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  • If your friend mentions suicide or self-harm, take them seriously.

  • If you believe that theyre in danger, call 911 or the Poison Control Center immediately.

  • Your friend’s life is more important than their privacy.

  • WellCasters, have you ever had someone just want to end it all, permanently?

  • It’s never easy to think about or hear.

  • Yes, life can get so complicated and overwhelming. It’s hard to even imagine that things would ever get better again.

  • But most people bounce back.

  • Unfortunately, some don’t.

  • Suicide is a tragedy that affects everyone, and it’s one of the leading causes of death for people 24 and younger.

  • Here’s what to do if you suspect your friend who might be having thoughts of suicide.

  • Tip 1: Learn to recognize dangerous signs.

  • Has your friend talked about feeling hopeless or anxious?

  • Have you noticed the change in your friend's behavior acting withdrawn, sleeping less, sleeping a lot more?

  • Maybe theyre abusing alcohol or drugs.

  • Giving away their belongings.

  • Maybe your friend has even talked about hurting themselves or worse, wanting to die.

  • For a complete checklist of suspect behaviors, pause and print out our worksheet.

  • Tip 2: Initiate dialogue in a non-judgmental way.

  • Sit your friend down in a comfortable or a familiar environment where the two of you can talk privately and freely.

  • Start by telling your friend how much you care about them, but some other behaviors have concerned you.

  • Refer to our worksheet for ideas on how this conversation might flow.

  • If you determine that your friend is in danger and that they need help immediately, please call 911.

  • Household items like pills or razor blades, they quickly become lethal weapons in the hands of a suicidal person.

  • Tip 3: React with feeling.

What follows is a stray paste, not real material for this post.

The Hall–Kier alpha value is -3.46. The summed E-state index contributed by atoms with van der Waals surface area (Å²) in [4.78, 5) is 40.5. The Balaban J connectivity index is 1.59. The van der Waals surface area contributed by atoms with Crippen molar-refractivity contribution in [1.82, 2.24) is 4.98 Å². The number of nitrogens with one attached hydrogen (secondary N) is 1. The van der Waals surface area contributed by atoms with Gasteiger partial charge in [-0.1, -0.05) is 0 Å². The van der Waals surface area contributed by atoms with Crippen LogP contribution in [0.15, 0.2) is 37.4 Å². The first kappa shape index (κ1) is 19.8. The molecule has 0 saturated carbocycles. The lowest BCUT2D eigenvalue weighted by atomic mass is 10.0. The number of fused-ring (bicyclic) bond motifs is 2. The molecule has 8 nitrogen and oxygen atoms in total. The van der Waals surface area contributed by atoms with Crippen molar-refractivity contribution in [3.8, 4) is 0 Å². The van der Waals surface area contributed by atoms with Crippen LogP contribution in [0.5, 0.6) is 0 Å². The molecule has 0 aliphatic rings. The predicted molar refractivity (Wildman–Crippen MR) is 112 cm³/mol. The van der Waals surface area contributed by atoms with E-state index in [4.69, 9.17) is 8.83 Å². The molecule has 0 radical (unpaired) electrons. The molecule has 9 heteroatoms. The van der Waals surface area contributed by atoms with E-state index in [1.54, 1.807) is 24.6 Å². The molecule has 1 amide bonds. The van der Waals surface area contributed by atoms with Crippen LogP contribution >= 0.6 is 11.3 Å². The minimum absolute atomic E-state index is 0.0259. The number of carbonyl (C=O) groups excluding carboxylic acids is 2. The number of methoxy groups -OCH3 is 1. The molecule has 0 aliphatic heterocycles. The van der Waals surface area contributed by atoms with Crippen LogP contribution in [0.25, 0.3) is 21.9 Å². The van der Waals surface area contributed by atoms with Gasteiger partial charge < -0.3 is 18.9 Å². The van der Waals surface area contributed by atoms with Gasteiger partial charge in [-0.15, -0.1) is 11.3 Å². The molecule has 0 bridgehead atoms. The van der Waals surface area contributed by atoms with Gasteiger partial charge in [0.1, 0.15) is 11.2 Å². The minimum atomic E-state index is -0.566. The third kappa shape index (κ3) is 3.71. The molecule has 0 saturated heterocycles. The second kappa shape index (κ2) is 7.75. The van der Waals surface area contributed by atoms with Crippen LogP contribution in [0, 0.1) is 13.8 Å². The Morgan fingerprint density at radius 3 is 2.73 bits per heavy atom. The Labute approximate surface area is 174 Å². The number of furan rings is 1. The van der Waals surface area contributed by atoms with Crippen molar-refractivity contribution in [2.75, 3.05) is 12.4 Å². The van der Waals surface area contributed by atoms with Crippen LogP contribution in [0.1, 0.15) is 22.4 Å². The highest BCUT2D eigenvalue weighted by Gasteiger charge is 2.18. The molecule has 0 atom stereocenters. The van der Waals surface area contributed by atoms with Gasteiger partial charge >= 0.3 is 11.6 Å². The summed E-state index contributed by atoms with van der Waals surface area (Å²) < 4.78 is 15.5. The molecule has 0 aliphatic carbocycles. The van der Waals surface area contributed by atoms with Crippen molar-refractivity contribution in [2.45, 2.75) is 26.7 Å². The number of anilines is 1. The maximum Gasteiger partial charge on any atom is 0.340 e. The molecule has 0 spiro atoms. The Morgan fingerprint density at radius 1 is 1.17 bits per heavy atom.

• If your friend does confide in your thoughts on suicide, be compassionate and make it known that youre there to listen.

  • Don’t aim to change their mind.

  • Start an argument or give advice.

  • Many people who attempt suicide don’t actually wanna die.

  • They just want their suffering to end and suicide seems like the only avenue.

  • Engage in conversation with your friend and find out what’s hurting him.

  • Tip 4: Shift the focus from sources of pain to resources for treatment.

  • In addition to external challenges, your friend might also be fighting internal demons that require professional care.

  • Depression, anxiety, and other mood disorders are often present in the suicidal.

  • Many of these illnesses can be diagnosed and treated.

  • Encourage your friend to seek help and offer to work with them to locate a mental health professional or clinic.

  • We strongly recommend looping their family members into this process.

  • Tip 5: Lastly, stay connected.

  • Even after your friend has sought help, he seems to be on the path to healing.

  • Encourage other friends, roommates, and family members to check in on your friend during this vulnerable time.

  • This is an especially important step since many suicides occur in a period of a parent improvement.

  • Listen, this video is a starting point.

  • Please do your own independent research to identify more resources.

  • But here are few we recommend.

  • You can save a life just by reaching out to someone who’s in need.

  • Well, that's all for me today, WellCasters.

  • Would you do me a kindness?

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  • See you later!

If your friend mentions suicide or self-harm, take them seriously.

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Wellcast - How to Help Someone Who is Suicidal

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    Go Tutor posted on 2021/11/29
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